What about bringing in extra lights? When I asses a venue, my top issues are ceiling height, color, and shape because these factors determine how my flash reacts. When trying to light a room with on-camera flash, tray ceilings tend to catch light. The ideal situation is a white, flat ceiling off which I can easily bounce my flash. Black ceilings, on the other hand, suck up light. If you are holding your event in a dark venue, then I may need to bring in extra lighting equipment (i.e., camera flashes on light stands with radio triggers) because the room will end up looking like a cave otherwise.
When spacing tables, remember your waitstaff (and photographer). I also view a venue with an eye towards the amount of available space. When you are considering the room configuration, always make sure you keep enough space between tables and that you have an adequately-sized the dance floor. There will be waitstaff moving in between tables to serve guests, plus the occasional photographer. Nothing makes a room feel more uncomfortable (or more difficult to photograph) then when guests are piled on top of one another. Cut your guest list or get a bigger space; everyone involved will thank you.
Plan for bad weather. Every host hopes for a wonderfully sunny event. But it’s New York, so let’s just accept reality. Always have a rain backup plan in mind. For outdoor events, I recommend renting a tent, or at least make sure you have sufficient space indoors should the forecast turn gloomy.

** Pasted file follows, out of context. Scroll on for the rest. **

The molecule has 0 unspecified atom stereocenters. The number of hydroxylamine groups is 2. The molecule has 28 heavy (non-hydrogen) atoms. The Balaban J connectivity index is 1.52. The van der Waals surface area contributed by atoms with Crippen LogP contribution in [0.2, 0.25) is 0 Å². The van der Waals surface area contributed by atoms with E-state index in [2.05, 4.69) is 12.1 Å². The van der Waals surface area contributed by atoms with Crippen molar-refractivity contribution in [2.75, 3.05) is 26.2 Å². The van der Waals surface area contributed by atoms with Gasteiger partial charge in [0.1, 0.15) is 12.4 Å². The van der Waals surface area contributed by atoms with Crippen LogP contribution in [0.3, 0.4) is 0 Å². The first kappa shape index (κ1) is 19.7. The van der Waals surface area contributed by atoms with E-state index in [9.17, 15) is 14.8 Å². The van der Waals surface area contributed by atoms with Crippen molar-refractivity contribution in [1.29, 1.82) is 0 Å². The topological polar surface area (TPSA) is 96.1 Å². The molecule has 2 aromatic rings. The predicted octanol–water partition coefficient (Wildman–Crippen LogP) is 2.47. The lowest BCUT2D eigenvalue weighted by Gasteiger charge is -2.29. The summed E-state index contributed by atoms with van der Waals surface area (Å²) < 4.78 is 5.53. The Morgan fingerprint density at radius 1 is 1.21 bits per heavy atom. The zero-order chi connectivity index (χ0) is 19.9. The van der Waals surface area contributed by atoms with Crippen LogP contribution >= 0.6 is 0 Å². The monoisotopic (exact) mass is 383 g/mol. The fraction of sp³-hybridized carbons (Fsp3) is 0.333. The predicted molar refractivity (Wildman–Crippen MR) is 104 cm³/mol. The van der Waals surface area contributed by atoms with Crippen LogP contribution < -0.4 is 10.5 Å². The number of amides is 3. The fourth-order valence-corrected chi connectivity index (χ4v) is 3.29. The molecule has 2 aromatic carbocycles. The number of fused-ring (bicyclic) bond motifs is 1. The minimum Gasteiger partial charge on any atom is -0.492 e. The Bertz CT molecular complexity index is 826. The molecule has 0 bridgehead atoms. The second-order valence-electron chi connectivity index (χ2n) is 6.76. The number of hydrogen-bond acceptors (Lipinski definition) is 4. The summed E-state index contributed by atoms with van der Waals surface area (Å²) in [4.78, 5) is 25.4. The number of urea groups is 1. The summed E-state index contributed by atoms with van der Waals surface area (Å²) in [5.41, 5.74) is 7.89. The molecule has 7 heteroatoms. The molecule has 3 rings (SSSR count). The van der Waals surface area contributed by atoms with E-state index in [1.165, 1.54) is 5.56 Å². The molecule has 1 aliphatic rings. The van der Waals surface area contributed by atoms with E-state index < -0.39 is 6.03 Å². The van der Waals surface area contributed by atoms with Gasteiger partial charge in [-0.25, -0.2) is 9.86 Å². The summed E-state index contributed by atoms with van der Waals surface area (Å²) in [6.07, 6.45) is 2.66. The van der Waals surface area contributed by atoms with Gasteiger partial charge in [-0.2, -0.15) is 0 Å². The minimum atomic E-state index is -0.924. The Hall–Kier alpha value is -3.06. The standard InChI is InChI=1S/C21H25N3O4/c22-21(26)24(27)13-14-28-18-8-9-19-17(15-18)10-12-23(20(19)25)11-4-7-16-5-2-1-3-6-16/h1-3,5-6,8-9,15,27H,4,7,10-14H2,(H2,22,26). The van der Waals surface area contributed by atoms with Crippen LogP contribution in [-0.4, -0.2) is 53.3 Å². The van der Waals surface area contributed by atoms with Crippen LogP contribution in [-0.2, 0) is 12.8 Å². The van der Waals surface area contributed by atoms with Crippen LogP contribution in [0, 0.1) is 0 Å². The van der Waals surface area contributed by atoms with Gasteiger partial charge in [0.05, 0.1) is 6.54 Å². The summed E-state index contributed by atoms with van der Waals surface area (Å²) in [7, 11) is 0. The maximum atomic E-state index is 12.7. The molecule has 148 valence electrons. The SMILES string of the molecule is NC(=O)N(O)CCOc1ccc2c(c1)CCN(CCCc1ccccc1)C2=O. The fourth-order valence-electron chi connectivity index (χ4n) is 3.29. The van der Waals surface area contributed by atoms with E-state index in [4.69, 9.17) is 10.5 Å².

Meet Amy, the World’s Best Hostess
If you have been following my blog, then you were first introduced to my client Amy when she held a gladiator-themed birthday party for her one-year-old daughter. Well, she outdid herself a year later with a Marie Antoinette-themed party.
Amy truly is the world’s best hostess, and is the sole event planner of all of her parties. All of the décor items you see were either found online or she made the items herself, including the fabulous faux cakes. When discussing the shot list for her event, we packed in plenty of time before the guests arrived so that I could photograph each and every detail.
Furthermore, we also planned time to photograph her gorgeous guy friends. The men dressed as Marie Antoinette’s courtiers are all friends of Amy, and they are always up for a good costume.
Enjoy the images, and I will have more photo adventures to share with you next week!
Are you planning a party in the coming year? Drop me a line and let’s discuss your photography needs.
If you would like to view more images from my party portfolio, then please visit my website – KellyWilliamsPhotographer.com